There is an unfortunate idea floating around in the non-recovery community that addiction is a sign of weakness. For an addict who is feeling out of control, the ability to ask for help can be hindered by this inappropriate and inaccurate judgment. Can recovering addicts ever be normal? The real question is, can addicts ever be allowed to feel normal in their own skin. If you enjoy having friends over for food and wine on the weekend, a friend in recovery will need something else to drink. Can you provide this so your addicted friend can make a healthier choice, then turn over control of the beverage to your friend?
Judgment is Corrosive
Part of detox is coming to grips with just how out of control your life has been. Part of recovery is learning to function effectively around the addictive substance without partaking in the addictive substance. When your spiritual, emotional, or physical reserves are low, this participation will be more of a risk. For those who are working in recovery, there are often family factors that carry
If your dad hit you when he was drunk and you fear you have a drinking problem, you may avoid your own spouse and children. You may go the other direction and hide your drinking to prove to the world that you are not your dad. Neither of these are healthy responses.
Be Ready to Open Up
Part of finding your new normal as you move into recovery is mixing with new folks. Your old social group may not understand your new choices. If you’re in a 12-step program, your sponsor may be able to help you build a new community. Take care as you move into your new social structure. If you grew up in a home that included a sad combination of addiction and religious oppression, a church community similar to the one you grew up in may not be helpful for you. However, you may be able to find acceptance in a more secular setting or a church that is more progressive than your childhood experience.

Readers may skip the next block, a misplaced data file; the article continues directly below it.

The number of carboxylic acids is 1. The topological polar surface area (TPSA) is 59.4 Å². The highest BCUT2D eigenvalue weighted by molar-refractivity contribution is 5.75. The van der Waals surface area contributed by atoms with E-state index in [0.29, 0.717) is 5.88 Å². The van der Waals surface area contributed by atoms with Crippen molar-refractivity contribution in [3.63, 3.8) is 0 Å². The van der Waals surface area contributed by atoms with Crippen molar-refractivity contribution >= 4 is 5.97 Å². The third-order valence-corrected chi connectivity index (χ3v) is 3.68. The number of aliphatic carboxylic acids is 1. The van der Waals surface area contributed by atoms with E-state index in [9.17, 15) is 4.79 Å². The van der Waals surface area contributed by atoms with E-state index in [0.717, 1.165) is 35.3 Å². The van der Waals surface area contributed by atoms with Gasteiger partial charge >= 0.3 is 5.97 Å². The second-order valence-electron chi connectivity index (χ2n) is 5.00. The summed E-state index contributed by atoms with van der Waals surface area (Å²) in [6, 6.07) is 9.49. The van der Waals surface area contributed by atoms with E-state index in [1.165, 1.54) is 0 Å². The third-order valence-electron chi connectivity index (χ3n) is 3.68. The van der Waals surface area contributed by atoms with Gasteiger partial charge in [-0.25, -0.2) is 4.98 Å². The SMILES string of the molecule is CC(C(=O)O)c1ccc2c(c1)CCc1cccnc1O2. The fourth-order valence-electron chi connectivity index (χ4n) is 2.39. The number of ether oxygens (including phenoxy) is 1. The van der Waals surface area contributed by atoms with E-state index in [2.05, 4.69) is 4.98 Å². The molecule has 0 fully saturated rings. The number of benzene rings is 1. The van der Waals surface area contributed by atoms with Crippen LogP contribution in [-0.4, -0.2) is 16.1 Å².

If the church is off the table for you, consider taking a class with like-minded folks. Maybe you need to learn to eat healthier to rebuild your body. Sign up for a cooking class or join an online group that is dedicated to healthy foods. You may need to learn to better manage stress. Sign up for tai chi, yoga, or other workout class with a coach that has a strong focus on wellness.
For a time, you may be limited as to what activities you can engage in outside of work. If you’re facing legal challenges that limit your activities and behaviors outside of work, counseling, and treatment, now is the time to start tracking your current behaviors and how they align with your future goals. For example, you may have a family that you are estranged from. While your mobility is limited, now is the time to reach out to your family. This reaching out may include writing pen and ink letters.
Your online access may be limited or monitored if you are in an in-patient or residential treatment program. Work with your counselors and parole officers about how to start reaching out. In addition to counseling and following the rules as necessary to finish your parole and get back into the world, look for classes you can take now to build skills for your future. This may include stress management, emotional regulation, or parenting classes. Getting through detox and treatment will take a lot of your emotional and physical energy. Rebuilding your emotional, mental and physical health will take time and new skills. Your new normal will take time to adjust to. Give yourself that time. Ready to get started? Call us today at 614-705-0611.